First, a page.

A pregnant woman from a primitive tribal community, searches desperately for her husband, who is missing from police custody. A High Court advocate rises in support to find her husband and seek justice for them.
Jai Bhim, a Tamil language film, has been rated the top film by users on IMDb, beating classics such as The Shawshank Redemption and The Godfather. It’s the latest in a line of hard-hitting Indian movies telling stories of repression against Dalits who are at the bottom of a rigid Hindu caste hierarchy, writes film journalist Aseem Chhabra.
At the beginning of Jai Bhim, police officers are shown separating a group of suspects based on their caste.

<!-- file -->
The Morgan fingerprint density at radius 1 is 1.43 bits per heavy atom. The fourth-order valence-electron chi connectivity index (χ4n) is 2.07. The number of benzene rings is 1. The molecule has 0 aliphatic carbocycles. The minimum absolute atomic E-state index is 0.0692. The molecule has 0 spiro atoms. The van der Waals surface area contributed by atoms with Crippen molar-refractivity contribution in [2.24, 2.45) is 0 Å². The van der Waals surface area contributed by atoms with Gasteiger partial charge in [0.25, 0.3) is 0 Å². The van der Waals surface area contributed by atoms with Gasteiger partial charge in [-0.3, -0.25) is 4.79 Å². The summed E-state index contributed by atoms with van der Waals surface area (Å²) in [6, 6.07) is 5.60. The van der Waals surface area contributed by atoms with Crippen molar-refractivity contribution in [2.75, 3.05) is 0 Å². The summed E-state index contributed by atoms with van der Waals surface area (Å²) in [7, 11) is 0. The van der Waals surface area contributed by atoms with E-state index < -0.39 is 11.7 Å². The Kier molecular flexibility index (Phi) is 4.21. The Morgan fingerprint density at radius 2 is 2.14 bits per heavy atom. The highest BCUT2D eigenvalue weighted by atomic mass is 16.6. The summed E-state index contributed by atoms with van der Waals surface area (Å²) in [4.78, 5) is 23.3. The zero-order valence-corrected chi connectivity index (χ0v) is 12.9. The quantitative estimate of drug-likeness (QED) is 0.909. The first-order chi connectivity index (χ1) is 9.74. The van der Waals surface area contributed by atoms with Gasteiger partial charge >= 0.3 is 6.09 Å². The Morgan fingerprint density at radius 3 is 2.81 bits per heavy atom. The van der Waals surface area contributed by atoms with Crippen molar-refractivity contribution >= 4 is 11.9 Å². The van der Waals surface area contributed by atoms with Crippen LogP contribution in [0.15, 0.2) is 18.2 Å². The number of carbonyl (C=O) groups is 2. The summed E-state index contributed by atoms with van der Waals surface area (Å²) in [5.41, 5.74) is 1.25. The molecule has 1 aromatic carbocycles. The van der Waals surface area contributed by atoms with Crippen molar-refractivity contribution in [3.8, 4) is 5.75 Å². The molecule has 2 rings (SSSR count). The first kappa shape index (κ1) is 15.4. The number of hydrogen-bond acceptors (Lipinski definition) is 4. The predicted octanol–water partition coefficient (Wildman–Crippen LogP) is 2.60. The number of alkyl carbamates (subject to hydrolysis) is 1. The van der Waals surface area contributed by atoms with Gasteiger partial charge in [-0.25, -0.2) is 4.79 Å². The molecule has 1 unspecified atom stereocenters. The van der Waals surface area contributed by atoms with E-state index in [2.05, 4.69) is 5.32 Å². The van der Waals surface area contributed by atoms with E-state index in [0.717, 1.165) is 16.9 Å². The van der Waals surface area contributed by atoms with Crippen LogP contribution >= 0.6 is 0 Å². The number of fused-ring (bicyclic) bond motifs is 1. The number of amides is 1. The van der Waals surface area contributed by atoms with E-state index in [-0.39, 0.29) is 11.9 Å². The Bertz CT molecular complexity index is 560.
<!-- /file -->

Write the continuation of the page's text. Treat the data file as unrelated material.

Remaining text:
Those who are from the dominant castes are asked to leave, while others who are Dalits (formerly untouchables) or belong to tribal communities are asked to stay back. Later, police file false charges against those in the second group.
It’s a stark, disturbing scene, with frightened men standing in the corner, somewhat aware of their fate – a reminder that such activities occur routinely, and how precarious are the lives of the marginalised, especially Dalits, in small towns and rural India.
Dalits make up about 20% of India’s population, and despite laws to protect them they continue to face discrimination and violence.